Wednesday, May 03, 2006


The Post has an interesting contrast in two columns from columnists. One, an African American (and that really shouldn't matter, but in this city it does) says that MLB isn't doing enough for minority representation in ownership. The other, a pasty white guy, says that the complaints about race miss the point and are just the remarks of demagogues.

Whether you agree with one or the other, it's an interesting contrast, and it's good that the Post is giving equal time to both sides and perspectives.

Courtland Milloy says:
Indeed, the dispute over minority participation at the highest levels of the game is reminiscent of efforts to keep blacks out of Major League Baseball altogether. The cultural historian Jacques Barzun wrote: "Whoever wants to know the heart and mind of America had better learn baseball." A haunting thought, to be sure.

Baseball did eventually make huge changes in the rosters. But, as the critic James Early has noted, the game is not just a field of dreams but also "a capitalist production" with powerful owners who operate "as a cult, a guild, a cartel." And their hearts and minds can be just as cold today as they were under Jim Crow.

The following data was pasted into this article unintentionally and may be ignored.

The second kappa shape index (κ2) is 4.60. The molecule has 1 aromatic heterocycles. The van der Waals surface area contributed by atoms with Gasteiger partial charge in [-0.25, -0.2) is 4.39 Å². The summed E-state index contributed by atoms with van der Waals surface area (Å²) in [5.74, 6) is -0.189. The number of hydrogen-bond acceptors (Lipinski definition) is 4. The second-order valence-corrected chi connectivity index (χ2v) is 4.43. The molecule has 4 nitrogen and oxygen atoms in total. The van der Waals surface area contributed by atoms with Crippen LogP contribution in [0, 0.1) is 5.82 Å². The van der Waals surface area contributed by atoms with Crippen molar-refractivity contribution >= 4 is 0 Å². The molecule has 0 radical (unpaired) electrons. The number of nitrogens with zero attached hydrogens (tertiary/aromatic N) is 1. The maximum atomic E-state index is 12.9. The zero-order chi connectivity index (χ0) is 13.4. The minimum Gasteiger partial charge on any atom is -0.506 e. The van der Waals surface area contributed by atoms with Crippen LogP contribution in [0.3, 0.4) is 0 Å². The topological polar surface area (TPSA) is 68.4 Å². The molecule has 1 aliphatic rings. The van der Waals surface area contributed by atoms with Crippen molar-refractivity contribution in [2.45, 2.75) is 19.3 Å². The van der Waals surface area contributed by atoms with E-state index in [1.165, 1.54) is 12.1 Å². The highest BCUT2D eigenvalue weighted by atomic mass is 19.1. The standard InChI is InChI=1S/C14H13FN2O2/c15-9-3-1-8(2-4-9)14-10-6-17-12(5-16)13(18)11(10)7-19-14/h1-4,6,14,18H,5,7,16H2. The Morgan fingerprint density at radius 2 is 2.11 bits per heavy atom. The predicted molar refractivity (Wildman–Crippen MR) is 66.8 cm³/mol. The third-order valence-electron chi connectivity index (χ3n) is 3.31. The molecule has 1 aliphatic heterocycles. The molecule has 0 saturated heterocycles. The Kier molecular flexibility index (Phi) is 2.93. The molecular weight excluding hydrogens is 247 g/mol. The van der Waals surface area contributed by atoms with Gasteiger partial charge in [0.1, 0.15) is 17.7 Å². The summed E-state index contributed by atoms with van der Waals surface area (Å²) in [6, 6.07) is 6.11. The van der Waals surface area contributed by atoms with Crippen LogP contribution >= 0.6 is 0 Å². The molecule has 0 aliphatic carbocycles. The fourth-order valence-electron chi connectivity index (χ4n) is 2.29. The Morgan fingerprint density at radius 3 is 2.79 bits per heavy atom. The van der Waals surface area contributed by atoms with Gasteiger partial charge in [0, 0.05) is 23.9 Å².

Here's what Steven Pearlstein says:
Barry, of course, is hardly the first ward politician to dress up the old-fashioned shakedown in the garments of racial justice. Back when he was running Operation PUSH, Jesse Jackson was not above announcing boycotts against companies that, coincidentally, had failed to promise to do business with designated black firms. But even Jackson realized long ago that the dynamics of race relations in America had moved on.

Except, of course, in the District of Columbia. Here, you can still get political debate about whether this candidate or that group is "black" enough to be trusted. Or you get complaints that while some black people may have national reputations outside the region, they are not worthy because they are relative unknowns at the District Building, as if that were a useful criterion for anything.

  • Update:

    Pearlstein will be chatting at WaPo today at 11. If you have any questions about his column, there's your chance.


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